Mourning Glory

Picture the scene. You are wealthy beyond your wildest dreams and are idolised by millions. You are close friends with pop stars, movie stars, TV stations, and YouTube sensations. You have more Twitter followers than the Archbishop of Canterbury; and, better still, you can spend the next 10 years of your life sitting on a Caribbean beach drinking mojitos from a bucket, smoking gigantic cigars through a traffic cone, and eating multi-packs of Quavers as a light snack between main meals – which will mostly consist of deep-fried lobster with chips on toast in a basket.

This all sounds like a perfectly acceptable state of affairs if you’re a lazy old so-and-so like me. But then I am someone for whom the idea of a long afternoon watching football scores land on a screen like snowflakes elicits spasms of joy. Someone who can watch The Ashes 2005: A 3 Disc Box Set in one statuesque sitting. Someone who has developed a symbiotic relationship with an armchair that has left biology experts snapping their pencils in weary befuddlement.

If, however, you’re a professional sportsman – ie nothing at all like me – and have perhaps spent the past 15 years of your life scoring the goals, hitting the runs, and leathering the forehands that have punctuated my static afternoons, then it’s possible the beachside scene I have described above in lurid detail actually instils in you a feeling of untold terror. Because it absolutely reeks of retirement.

If you think, by using the word ‘terror’ I am exaggerating for comic effect – something I usually attempt at least once per sentence – I am not. Retirement was recently described by a certain Andre Agassi as ‘a kind of death’. He’s far from alone: sports stars are often said to have two deaths, with the first being the end of their careers.

David Lloyd recalls turning up at Old Trafford the season after retiring in 1983 before being asked to leave; such were the difficulties he faced in accepting life after Lancashire CC. Steve Redgrave requested a firing squad to prevent him re-entering a rowing boat after his body-wrecking pursuits at the Atlanta Olympics. But he was back, dodging the bullets, at Sydney 2000, and recently he revealed he almost had a crack at Athens 2004.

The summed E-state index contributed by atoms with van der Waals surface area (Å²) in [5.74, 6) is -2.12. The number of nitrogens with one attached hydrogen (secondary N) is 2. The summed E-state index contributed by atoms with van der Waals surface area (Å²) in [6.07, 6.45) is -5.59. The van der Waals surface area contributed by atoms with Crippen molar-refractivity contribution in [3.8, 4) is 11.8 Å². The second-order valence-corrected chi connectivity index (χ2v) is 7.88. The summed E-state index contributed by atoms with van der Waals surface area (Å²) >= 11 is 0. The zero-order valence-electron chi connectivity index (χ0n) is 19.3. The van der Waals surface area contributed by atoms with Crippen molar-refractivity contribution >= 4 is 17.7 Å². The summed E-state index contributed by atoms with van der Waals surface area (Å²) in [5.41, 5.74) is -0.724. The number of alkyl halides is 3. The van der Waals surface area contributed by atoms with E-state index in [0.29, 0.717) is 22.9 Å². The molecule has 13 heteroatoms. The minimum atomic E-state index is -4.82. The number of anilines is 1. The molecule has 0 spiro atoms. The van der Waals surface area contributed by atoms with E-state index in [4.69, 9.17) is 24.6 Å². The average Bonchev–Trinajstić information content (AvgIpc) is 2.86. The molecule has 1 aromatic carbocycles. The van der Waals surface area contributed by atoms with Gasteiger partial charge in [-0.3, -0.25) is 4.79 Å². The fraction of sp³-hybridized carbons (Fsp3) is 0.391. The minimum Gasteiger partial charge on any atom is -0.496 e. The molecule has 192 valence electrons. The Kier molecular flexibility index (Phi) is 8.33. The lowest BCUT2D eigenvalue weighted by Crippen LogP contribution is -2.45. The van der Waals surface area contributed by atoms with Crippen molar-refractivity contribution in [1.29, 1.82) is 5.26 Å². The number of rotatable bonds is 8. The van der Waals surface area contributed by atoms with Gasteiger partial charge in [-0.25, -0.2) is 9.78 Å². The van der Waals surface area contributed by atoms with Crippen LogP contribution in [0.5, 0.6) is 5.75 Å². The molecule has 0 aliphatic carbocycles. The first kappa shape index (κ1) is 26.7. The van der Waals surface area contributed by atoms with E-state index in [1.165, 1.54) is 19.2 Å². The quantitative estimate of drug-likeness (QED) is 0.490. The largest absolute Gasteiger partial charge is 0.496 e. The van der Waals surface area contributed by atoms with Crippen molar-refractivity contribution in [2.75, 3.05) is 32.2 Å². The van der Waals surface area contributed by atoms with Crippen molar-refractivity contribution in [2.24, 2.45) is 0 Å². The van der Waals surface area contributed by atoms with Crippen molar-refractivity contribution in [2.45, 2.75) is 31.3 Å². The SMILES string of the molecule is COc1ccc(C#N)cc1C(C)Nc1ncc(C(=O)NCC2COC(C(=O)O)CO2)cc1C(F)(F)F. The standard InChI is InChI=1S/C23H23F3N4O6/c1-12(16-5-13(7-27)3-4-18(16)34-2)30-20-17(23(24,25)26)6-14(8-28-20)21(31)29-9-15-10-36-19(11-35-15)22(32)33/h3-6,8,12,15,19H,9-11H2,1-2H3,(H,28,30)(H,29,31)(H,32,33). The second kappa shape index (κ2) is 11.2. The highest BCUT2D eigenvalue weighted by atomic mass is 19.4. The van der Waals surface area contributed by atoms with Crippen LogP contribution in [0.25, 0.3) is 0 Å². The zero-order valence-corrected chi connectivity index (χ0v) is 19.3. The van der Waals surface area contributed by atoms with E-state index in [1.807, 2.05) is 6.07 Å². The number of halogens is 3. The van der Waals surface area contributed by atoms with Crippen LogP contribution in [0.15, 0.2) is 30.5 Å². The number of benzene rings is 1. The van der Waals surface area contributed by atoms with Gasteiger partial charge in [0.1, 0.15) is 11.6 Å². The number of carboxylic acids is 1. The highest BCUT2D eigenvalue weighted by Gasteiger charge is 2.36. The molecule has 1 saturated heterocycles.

Fortunately for Lloyd and Redgrave, they eventually sought solace by taking their avuncular personalities and locker-room anecdotes into the commentary booth. But what about other athletes? Athletes for whom light banter peppered with occasional empirical insight simply isn’t an acceptable substitute for the elated roar of a crowd and the adulation of a nation?

Boxer Sugar Ray Leonard has spoken at length about his difficulties with life after sport, which no doubt led to his numerous ill-advised comebacks. He singles out the inability of a normal life to provide the thrill of being a world champion, of having one’s hand raised in glory.

Going further, Jonny Wilkinson has spoken about how retirement for him wasn’t just about attempting to replace the thrill of popping a crowd with a few expertly crafted drop-goals, but was something more profound: it was about losing one’s whole identity. Athlete Cathy Freeman, who carried a nation’s hopes on her shoulders at the Sydney Olympics, has said much the same since her retirement. The concept of ‘athletic identity’ is utilised by sports psychologists and can be an important core for coaches to establish in their charges: the more identity they have, the more focused they are in their pursuit of glory. Problems arise, however, when there is no longer glory to pursue – the athlete is then bereft of this identity and sees himself or herself as a brittle, empty shell.

A further problem for top sports stars is engendered by an inability to find an outlet for the focus that they have honed for years as a professional. A condition known as tunnel vision syndrome can help propel an athlete to the upper echelons of their chosen discipline – one develops an intense capacity to focus on very specific things, such as training drills – but when retirement arrives it is not possible to apply this focus to anything in a normal day-to-day life.

The qualities of an incredibly tough and focused competitor do not fade away like a weekend suntan. And when these feelings are combined with existing sensations such as boredom, frustration, and a nebulous sense of emptiness, it is easy to see how serious mental difficulties can transpire. Much like the recent research and revelations regarding the long-term effect of concussions in sport, we are only now beginning to comprehend the far-reaching mental implications of retirement following a career in full-time sports.

Very few professional athletes want to think about coming to the end of their careers while they are still active. Consequently, few prepare. But now that more top stars are coming forward to talk about their respective struggles, our knowledge and empathy in this nascent field can only be improved and further steps can be taken to ease the transition.

There is a simple epithet often uttered by fans of Arsenal FC regarding their long-serving (and suffering) manager: Wenger knows. And while recent years have revealed that perhaps Arsène Wenger doesn’t know quite as much as he used to, maybe he does know all the above: namely, just how difficult and bewildering retirement can be on the back of a peak-filled career in high-level sport. At least, that’s the only reason I can think of to explain why he is so keen to endure yet another frustrating, flaccid and ultimately underwhelming season in charge at the Emirates.

Joe Hodgson is a writer who blogs at and tweets @fitzdares

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